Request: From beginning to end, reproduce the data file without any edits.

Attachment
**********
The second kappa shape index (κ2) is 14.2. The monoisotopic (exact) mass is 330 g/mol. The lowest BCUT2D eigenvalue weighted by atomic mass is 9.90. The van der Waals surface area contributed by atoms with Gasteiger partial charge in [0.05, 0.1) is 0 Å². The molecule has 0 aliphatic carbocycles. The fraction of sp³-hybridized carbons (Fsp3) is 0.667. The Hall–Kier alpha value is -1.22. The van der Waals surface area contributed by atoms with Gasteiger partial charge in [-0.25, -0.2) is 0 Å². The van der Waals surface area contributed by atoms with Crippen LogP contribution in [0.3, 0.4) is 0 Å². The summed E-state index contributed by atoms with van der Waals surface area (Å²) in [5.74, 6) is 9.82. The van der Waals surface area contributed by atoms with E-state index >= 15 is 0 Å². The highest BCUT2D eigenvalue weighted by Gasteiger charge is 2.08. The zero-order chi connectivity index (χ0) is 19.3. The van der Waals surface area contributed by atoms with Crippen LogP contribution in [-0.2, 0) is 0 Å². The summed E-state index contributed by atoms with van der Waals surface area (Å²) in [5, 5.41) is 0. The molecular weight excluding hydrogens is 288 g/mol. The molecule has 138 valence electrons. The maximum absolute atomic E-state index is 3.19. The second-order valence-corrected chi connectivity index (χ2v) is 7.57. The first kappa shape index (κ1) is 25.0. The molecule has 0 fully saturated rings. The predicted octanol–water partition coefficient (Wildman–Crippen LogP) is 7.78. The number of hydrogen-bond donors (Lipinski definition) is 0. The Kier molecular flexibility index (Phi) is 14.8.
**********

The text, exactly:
The second kappa shape index (κ2) is 14.2. The monoisotopic (exact) mass is 330 g/mol. The lowest BCUT2D eigenvalue weighted by atomic mass is 9.90. The van der Waals surface area contributed by atoms with Gasteiger partial charge in [0.05, 0.1) is 0 Å². The molecule has 0 aliphatic carbocycles. The fraction of sp³-hybridized carbons (Fsp3) is 0.667. The Hall–Kier alpha value is -1.22. The van der Waals surface area contributed by atoms with Gasteiger partial charge in [-0.25, -0.2) is 0 Å². The van der Waals surface area contributed by atoms with Crippen LogP contribution in [0.3, 0.4) is 0 Å². The summed E-state index contributed by atoms with van der Waals surface area (Å²) in [5.74, 6) is 9.82. The van der Waals surface area contributed by atoms with E-state index >= 15 is 0 Å². The highest BCUT2D eigenvalue weighted by Gasteiger charge is 2.08. The zero-order chi connectivity index (χ0) is 19.3. The van der Waals surface area contributed by atoms with Crippen LogP contribution in [-0.2, 0) is 0 Å². The summed E-state index contributed by atoms with van der Waals surface area (Å²) in [5, 5.41) is 0. The molecular weight excluding hydrogens is 288 g/mol. The molecule has 138 valence electrons. The maximum absolute atomic E-state index is 3.19. The second-order valence-corrected chi connectivity index (χ2v) is 7.57. The first kappa shape index (κ1) is 25.0. The molecule has 0 fully saturated rings. The predicted octanol–water partition coefficient (Wildman–Crippen LogP) is 7.78. The number of hydrogen-bond donors (Lipinski definition) is 0. The Kier molecular flexibility index (Phi) is 14.8.